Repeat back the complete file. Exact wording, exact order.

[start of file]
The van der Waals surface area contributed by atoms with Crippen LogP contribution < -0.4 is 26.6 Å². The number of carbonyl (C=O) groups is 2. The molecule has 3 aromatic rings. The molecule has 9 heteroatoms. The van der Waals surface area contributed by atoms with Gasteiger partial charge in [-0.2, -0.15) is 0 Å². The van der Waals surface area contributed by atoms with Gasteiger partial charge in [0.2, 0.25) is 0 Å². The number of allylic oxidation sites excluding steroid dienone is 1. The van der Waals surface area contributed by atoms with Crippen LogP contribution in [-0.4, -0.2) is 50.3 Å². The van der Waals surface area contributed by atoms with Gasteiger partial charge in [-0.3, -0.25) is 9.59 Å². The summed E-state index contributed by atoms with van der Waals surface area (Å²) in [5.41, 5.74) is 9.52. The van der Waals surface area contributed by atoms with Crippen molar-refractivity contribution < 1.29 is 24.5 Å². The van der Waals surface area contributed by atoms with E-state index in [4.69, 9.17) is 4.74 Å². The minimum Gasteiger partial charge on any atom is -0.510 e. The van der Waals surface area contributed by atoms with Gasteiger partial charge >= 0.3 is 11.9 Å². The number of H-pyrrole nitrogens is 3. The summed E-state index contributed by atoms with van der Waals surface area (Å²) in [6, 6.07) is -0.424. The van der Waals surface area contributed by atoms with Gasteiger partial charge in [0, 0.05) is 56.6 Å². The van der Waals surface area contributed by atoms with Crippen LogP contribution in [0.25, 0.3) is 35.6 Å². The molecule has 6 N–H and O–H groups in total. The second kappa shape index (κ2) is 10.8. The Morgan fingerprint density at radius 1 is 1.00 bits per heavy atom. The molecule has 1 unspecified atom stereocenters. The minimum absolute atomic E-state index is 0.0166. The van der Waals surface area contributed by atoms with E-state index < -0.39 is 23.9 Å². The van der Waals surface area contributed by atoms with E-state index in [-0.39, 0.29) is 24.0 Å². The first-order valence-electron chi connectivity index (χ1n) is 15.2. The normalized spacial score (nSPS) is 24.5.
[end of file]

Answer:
The van der Waals surface area contributed by atoms with Crippen LogP contribution < -0.4 is 26.6 Å². The number of carbonyl (C=O) groups is 2. The molecule has 3 aromatic rings. The molecule has 9 heteroatoms. The van der Waals surface area contributed by atoms with Gasteiger partial charge in [-0.2, -0.15) is 0 Å². The van der Waals surface area contributed by atoms with Gasteiger partial charge in [0.2, 0.25) is 0 Å². The number of allylic oxidation sites excluding steroid dienone is 1. The van der Waals surface area contributed by atoms with Crippen LogP contribution in [-0.4, -0.2) is 50.3 Å². The van der Waals surface area contributed by atoms with Gasteiger partial charge in [-0.3, -0.25) is 9.59 Å². The summed E-state index contributed by atoms with van der Waals surface area (Å²) in [5.41, 5.74) is 9.52. The van der Waals surface area contributed by atoms with Crippen molar-refractivity contribution < 1.29 is 24.5 Å². The van der Waals surface area contributed by atoms with E-state index in [4.69, 9.17) is 4.74 Å². The minimum Gasteiger partial charge on any atom is -0.510 e. The van der Waals surface area contributed by atoms with Gasteiger partial charge >= 0.3 is 11.9 Å². The number of H-pyrrole nitrogens is 3. The summed E-state index contributed by atoms with van der Waals surface area (Å²) in [6, 6.07) is -0.424. The van der Waals surface area contributed by atoms with Gasteiger partial charge in [0, 0.05) is 56.6 Å². The van der Waals surface area contributed by atoms with Crippen LogP contribution in [0.25, 0.3) is 35.6 Å². The molecule has 6 N–H and O–H groups in total. The second kappa shape index (κ2) is 10.8. The Morgan fingerprint density at radius 1 is 1.00 bits per heavy atom. The molecule has 1 unspecified atom stereocenters. The minimum absolute atomic E-state index is 0.0166. The van der Waals surface area contributed by atoms with E-state index < -0.39 is 23.9 Å². The van der Waals surface area contributed by atoms with E-state index in [-0.39, 0.29) is 24.0 Å². The first-order valence-electron chi connectivity index (χ1n) is 15.2. The normalized spacial score (nSPS) is 24.5.